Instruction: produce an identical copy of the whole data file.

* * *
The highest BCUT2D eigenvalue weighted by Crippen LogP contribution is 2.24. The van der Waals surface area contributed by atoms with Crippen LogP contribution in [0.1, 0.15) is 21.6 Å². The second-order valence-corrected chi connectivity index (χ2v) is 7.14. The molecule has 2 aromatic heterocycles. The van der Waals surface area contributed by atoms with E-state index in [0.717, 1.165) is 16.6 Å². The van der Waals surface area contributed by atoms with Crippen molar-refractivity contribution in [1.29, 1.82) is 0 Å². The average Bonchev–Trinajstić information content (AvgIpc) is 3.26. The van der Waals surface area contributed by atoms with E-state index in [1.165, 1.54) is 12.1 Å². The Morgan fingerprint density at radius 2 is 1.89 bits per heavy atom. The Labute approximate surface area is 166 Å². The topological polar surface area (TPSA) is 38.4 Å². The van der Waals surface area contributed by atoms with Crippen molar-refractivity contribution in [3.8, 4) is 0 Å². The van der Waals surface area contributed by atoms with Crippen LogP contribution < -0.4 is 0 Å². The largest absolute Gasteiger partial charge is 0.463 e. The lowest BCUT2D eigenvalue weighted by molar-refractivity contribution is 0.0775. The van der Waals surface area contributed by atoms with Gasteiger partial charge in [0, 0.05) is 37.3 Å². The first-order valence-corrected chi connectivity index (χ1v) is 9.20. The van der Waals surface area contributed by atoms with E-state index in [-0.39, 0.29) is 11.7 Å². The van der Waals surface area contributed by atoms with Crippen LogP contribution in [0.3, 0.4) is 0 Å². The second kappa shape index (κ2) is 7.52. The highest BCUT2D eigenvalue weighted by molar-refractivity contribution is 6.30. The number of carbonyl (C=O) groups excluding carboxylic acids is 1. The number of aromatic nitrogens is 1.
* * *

The highest BCUT2D eigenvalue weighted by Crippen LogP contribution is 2.24. The van der Waals surface area contributed by atoms with Crippen LogP contribution in [0.1, 0.15) is 21.6 Å². The second-order valence-corrected chi connectivity index (χ2v) is 7.14. The molecule has 2 aromatic heterocycles. The van der Waals surface area contributed by atoms with E-state index in [0.717, 1.165) is 16.6 Å². The van der Waals surface area contributed by atoms with Crippen molar-refractivity contribution in [1.29, 1.82) is 0 Å². The average Bonchev–Trinajstić information content (AvgIpc) is 3.26. The van der Waals surface area contributed by atoms with E-state index in [1.165, 1.54) is 12.1 Å². The Morgan fingerprint density at radius 2 is 1.89 bits per heavy atom. The Labute approximate surface area is 166 Å². The topological polar surface area (TPSA) is 38.4 Å². The van der Waals surface area contributed by atoms with Crippen molar-refractivity contribution in [3.8, 4) is 0 Å². The van der Waals surface area contributed by atoms with Crippen LogP contribution < -0.4 is 0 Å². The largest absolute Gasteiger partial charge is 0.463 e. The lowest BCUT2D eigenvalue weighted by molar-refractivity contribution is 0.0775. The van der Waals surface area contributed by atoms with Gasteiger partial charge in [0, 0.05) is 37.3 Å². The first-order valence-corrected chi connectivity index (χ1v) is 9.20. The van der Waals surface area contributed by atoms with E-state index in [-0.39, 0.29) is 11.7 Å². The van der Waals surface area contributed by atoms with Crippen LogP contribution in [0.3, 0.4) is 0 Å². The second kappa shape index (κ2) is 7.52. The highest BCUT2D eigenvalue weighted by molar-refractivity contribution is 6.30. The number of carbonyl (C=O) groups excluding carboxylic acids is 1. The number of aromatic nitrogens is 1.